Republicans See Summit as Opportunity To Tout Market-Based Reforms
On Tuesday, Senate Minority Leader Mitch McConnell (R-Ky.) and House Minority Leader John Boehner (R-Ohio) said Republicans would not offer a single comprehensive solution at tomorrow's health care reform summit as Democrats have asked them to do and expressed doubt that Obama and congressional Democrats "were acting in good faith," the New York Times reports.
The two leaders added that Republicans would attend the summit with very low expectations about its outcome (Pear/Herszenhorn, New York Times, 2/24).
That said, Republicans plan to use the summit to highlight their own health care proposals, which they say would use market power to expand coverage and control costs.Â Republicans also aim to use the summit as an opportunity to show voters that Republicans are serious about health care and have plans to address the issue.
According to the Washington Post, the GOP's leaders are "acutely aware of the stakes involved" in the summit, and they plan to depict Democratic reform proposals as extreme and too expensive (Murray/Bacon, Washington Post, 2/24).
Roll Call reports that Republican lawmakers and aides over the past 10 days have met privately to craft a "closely coordinated" plan to present at Thursday's meeting. As the meeting progresses at Blair House, a bicameral team of GOP leaders and staffers plan to provide a real-time online "fact check" of statements made by President Obama and the Democrats, while other Senate Republican members take to the chamber floor in rotation to deliver speeches on health care, according to Roll Call.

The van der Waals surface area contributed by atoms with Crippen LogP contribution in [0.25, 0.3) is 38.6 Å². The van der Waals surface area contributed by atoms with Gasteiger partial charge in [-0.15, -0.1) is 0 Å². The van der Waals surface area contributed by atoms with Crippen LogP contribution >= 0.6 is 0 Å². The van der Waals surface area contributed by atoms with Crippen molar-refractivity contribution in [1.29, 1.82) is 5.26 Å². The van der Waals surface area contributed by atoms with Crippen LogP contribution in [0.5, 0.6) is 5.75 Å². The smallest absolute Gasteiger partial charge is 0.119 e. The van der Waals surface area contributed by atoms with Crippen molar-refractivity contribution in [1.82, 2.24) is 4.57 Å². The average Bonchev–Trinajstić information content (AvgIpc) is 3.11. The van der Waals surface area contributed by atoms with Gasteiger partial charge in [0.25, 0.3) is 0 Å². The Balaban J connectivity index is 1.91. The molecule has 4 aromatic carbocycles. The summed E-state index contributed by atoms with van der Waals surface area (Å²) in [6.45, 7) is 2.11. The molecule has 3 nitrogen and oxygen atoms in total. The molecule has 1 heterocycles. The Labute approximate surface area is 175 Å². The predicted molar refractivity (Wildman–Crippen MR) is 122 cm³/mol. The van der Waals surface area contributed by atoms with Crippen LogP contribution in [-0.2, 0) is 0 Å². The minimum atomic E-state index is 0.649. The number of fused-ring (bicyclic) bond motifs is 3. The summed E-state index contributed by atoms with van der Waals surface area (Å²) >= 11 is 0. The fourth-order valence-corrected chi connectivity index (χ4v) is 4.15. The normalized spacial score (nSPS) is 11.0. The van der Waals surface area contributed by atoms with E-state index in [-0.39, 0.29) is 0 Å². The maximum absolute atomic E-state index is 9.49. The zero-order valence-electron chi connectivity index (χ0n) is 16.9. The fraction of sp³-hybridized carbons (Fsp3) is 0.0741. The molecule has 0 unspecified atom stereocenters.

Republican lawmakers also are expected to make appearances on television, radio and online videos and blogs to speak about the summit (Kucinich/Stanton, Roll Call, 2/24).
Boehner also criticized Obama's new proposal for health reform, which is expected to be used as the starting point for the discussions at Thursday's meeting. He said, "The president has basically crippled the summit by coming in with a rerun of the same failed bill," adding, "I don't see how the American people will allow to it be passed."
Noting that the proposal includes provisions that would allow it to be passed through budget reconciliation, House Minority Whip Jon Kyl (R-Ariz.) said, "It's hard for us to quite understand why, with reconciliation being planned, we're having a meeting which is allegedly designed to engender some bipartisan agreement for a way forward" (Epstein, CQ Today, 2/23).This is part of the California Healthline Daily Edition, a summary of health policy coverage from major news organizations. Sign up for an email subscription.